Military officials said Bilal Hussein, an Iraqi citizen, was being held for "imperative reasons of security" under United Nations resolutions. AP executives said the news cooperative's review of Hussein's work did not find anything to indicate inappropriate contact with insurgents, and any evidence against him should be brought to the Iraqi criminal justice system.
Hussein, 35, is a native of Fallujah who began work for the AP in September 2004. He photographed events in Fallujah and Ramadi until he was detained on April 12 of this year.
"We want the rule of law to prevail. He either needs to be charged or released. Indefinite detention is not acceptable," said Tom Curley, AP's president and chief executive officer. "We've come to the conclusion that this is unacceptable under Iraqi law, or Geneva Conventions, or any military procedure."
Hussein is one of an estimated 14,000 people detained by the U.S. military worldwide -- 13,000 of them in Iraq. They are held in limbo where few are ever charged with a specific crime or given a chance before any court or tribunal to argue for their freedom.
Pentagon spokesperson Bryan Whitman told the AP on Monday that "Hussein's detainment indicates that he has strong ties with known insurgents and that he was doing things, involved in activities, that were well outside the scope of what you would expect a journalist to be doing."
But AP Associate General Counsel Dave Tomlin said Whitman didn't address the fact that Bilal has not been provided a trial:
"Mr. Whitman says it would be `up to the central criminal court of Iraq' to charge Bilal with any wrongdoing. But the Iraqi court can't do that until the U.S. military hands over Bilal and whatever evidence they have against him to Iraqi authorities," Tomlin said.The whole situation brings to mind a similar battle between CBS and the Pentagon over the detention of Abdul Ameer Younis Hussein, and it's well worth reading a full account of his story here. Abdul was detained in Iraq for a year before his case went to trial, where he was acquitted based on a lack of evidence. Interestingly, Brian Montopoli reported after Abdul's release that a new rule was instituted by the U.S. military, intended to expedite the process of bringing charges against detained journalists:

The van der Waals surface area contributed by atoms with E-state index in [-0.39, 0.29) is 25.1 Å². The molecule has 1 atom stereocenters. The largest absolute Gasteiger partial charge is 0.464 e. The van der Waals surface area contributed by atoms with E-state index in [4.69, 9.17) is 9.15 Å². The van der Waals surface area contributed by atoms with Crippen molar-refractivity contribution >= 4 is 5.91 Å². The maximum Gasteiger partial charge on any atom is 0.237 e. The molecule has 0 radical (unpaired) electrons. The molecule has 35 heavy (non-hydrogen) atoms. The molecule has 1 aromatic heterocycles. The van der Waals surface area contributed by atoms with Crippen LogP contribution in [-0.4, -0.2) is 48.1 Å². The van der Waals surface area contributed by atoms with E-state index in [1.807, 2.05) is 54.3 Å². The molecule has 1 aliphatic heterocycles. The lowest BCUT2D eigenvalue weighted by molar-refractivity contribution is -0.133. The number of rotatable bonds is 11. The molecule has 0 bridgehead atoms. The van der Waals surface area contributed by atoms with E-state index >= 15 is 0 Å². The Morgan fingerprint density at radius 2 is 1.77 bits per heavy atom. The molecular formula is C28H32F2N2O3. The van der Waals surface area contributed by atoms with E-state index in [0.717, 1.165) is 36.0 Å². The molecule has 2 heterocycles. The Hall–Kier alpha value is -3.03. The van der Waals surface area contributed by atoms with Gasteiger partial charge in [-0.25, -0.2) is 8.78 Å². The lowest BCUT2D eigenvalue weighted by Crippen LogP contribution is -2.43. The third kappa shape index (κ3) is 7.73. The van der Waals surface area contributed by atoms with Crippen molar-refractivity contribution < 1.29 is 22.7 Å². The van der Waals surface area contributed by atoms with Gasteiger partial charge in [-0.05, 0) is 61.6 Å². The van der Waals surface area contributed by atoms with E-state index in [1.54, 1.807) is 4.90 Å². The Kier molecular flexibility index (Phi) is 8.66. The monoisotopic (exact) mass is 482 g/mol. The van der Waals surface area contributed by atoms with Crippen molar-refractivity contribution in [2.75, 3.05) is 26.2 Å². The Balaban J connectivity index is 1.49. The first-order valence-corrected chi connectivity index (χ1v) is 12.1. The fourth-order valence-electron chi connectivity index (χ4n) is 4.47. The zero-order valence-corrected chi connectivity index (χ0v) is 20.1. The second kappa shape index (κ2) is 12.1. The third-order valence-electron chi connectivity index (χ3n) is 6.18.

"This is exactly what AP and Bilal are asking for," he said. "If the evidence isn't strong enough to support charges, however, Bilal should be released."
Seemingly as a result of the Hussein case, as well as other cases involving journalists detained in Iraq, the military has instituted a rule in which journalists taken into custody would be treated as "almost unique" cases, in the words of Major General Jack Gardner, with the charges against them addressed swiftly.Regarding Bilal's case, Gardner said in an e-mail to the AP:
Bilal "has close relationships with persons known to be responsible for kidnappings, smuggling, improvised explosive device (IED) attacks and other attacks on coalition forces."The AP argues that "the military has not provided the company concrete evidence of its claims against Bilal Hussein, or provided him a chance to offer a defense."
"The information available establishes that he has relationships with insurgents and is afforded access to insurgent activities outside the normal scope afforded to journalists conducting legitimate activities," Gardner wrote to AP International Editor John Daniszewski.
Scott Horton, who worked on Abdul Ameer Younis Hussein's case, has been hired by the AP to work on Bilal's case. He told the AP that "several hundred journalists in Iraq have been detained, some briefly and some for several weeks." AP executives said that "it's not uncommon for AP news people to be picked up by coalition forces and detained for hours, days or occasionally weeks, but never this long."